Nucleic acid hybridization analysis generally involves the detection of a very small number of specific target nucleic acids (DNA or RNA) with an excess of probe DNA, among a relatively large amount of complex non-target nucleic acids. The substeps of DNA complexity reduction in sample preparation have been utilized to help detect low copy numbers (i.e. 10,000 to 100,000) of nucleic acid targets. DNA complexity is overcome to some degree by amplification of target nucleic acid sequences using polymerase chain reaction (PCR). (See, M. A. Innis et al, PCR Protocols: A Guide to Methods and Applications, Academic Press, 1990). While amplification results in an enormous number of target nucleic acid sequences that improves the subsequent direct probe hybridization step, amplification involves lengthy and cumbersome procedures that typically must be performed on a stand alone basis relative to the other substeps. Substantially complicated and relatively large equipment is required to perform the amplification step.
The actual hybridization reaction represents one of the most important and central step in the whole process. The hybridization step involves placing the prepared DNA sample in contact with a specific reporter probe, at a set of optimal conditions for hybridization to occur to the target DNA sequence. Hybridization may be performed in any one of a number of formats. For example, multiple sample nucleic acid hybridization analysis has been conducted on a variety of filter and solid support formats (See G. A. Beltz et al., in Methods in Enzymology, Vol. 100, Part B, R Wu, L. Grossman, K. Moldave, Eds., Academic Press, New York, Chapter 19, pp. 266-308, 1985). One format, the so-called “dot blot” hybridization, involves the non-covalent attachment of target DNAs to filter, which are subsequently hybridized with a radioisotope labeled probe(s). “Dot blot” hybridization gained wide-spread use, and many versions were developed (see M. L. M. Anderson and B. D. Young, in Nucleic Acid Hybridization—A Practical Approach, B. D. Hames and S. J. Higgins, Eds., IRL Press, Washington, D.C. Chapter 4, pp. 73-111, 1985). It has been developed for multiple analysis of genomic mutations (D. Nanibhushan and D. Rabin, in EPA 0228075, Jul. 8, 1987) and for the detection of overlapping clones and the construction of genomic maps (G. A. Evans, in U.S. Pat. No. 5,219,726, Jun. 15, 1993).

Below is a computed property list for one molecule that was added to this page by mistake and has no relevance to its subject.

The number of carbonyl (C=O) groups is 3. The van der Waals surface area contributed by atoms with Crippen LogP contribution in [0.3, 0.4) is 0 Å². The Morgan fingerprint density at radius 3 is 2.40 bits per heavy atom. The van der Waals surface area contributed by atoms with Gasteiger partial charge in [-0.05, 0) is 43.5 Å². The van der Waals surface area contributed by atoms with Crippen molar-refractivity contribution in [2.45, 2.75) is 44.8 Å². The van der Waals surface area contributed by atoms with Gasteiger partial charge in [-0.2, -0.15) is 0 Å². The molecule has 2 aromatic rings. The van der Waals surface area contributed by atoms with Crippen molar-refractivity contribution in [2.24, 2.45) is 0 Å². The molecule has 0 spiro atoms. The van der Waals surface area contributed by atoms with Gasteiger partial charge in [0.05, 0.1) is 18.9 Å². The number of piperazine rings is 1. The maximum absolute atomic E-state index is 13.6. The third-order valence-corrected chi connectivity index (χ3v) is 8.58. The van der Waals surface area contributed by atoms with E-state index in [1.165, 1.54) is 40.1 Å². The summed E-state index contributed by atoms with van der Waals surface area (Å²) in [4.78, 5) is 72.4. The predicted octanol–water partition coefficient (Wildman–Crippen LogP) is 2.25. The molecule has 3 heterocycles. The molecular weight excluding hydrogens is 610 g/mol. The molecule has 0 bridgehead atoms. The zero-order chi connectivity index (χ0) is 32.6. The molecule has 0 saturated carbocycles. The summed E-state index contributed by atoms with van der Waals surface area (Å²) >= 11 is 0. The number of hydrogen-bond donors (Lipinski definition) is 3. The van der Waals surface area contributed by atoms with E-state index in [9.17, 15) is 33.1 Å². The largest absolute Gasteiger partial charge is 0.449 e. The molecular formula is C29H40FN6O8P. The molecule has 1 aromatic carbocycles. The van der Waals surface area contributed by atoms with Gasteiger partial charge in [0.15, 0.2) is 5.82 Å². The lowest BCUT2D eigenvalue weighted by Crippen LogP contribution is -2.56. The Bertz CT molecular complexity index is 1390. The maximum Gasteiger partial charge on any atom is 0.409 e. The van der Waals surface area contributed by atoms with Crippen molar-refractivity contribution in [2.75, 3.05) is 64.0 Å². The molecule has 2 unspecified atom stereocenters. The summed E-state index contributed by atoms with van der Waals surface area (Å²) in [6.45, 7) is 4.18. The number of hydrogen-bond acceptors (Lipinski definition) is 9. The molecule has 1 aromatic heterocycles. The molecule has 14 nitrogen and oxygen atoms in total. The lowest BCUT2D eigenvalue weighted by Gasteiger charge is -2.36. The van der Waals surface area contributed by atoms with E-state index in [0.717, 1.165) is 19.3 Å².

New techniques are being developed for carrying out multiple sample nucleic acid hybridization analysis on micro-formatted multiplex or matrix devices (e.g., DNA chips) (see M. Barinaga, 253 Science, pp. 1489, 1991; W. Bains, 10 Bio/Technology, pp. 757-758, 1992). These methods usually attach specific DNA sequences to very small specific areas of a solid support, such as micro-wells of a DNA chip. These hybridization formats are micro-scale versions of the conventional “dot blot” and “sandwich” hybridization systems.
The micro-formatted hybridization can be used to carry out “sequencing by hybridization” (SBH) (see M. Barinaga, 253 Science, pp. 1489, 1991; W. Bains, 10 Bio/Technology, pp. 757-758, 1992). SBH makes use of all possible n-nucleotide oligomers (n-mers) to identify n-mers in an unknown DNA sample, which are subsequently aligned by algorithm analysis to produce the DNA sequence (R. Drmanac and R. Crkvenjakov, Yugoslav Patent Application #570/87, 1987; R. Drmanac et al., 4 Genomics, 114, 1989; Strezoska et al., 88 Proc. Natl. Acad. Sci. USA 10089, 1992; and R. Drmanac and R. B. Crkvenjakov, U.S. Pat. No. 5,202,231, Apr. 13, 1993).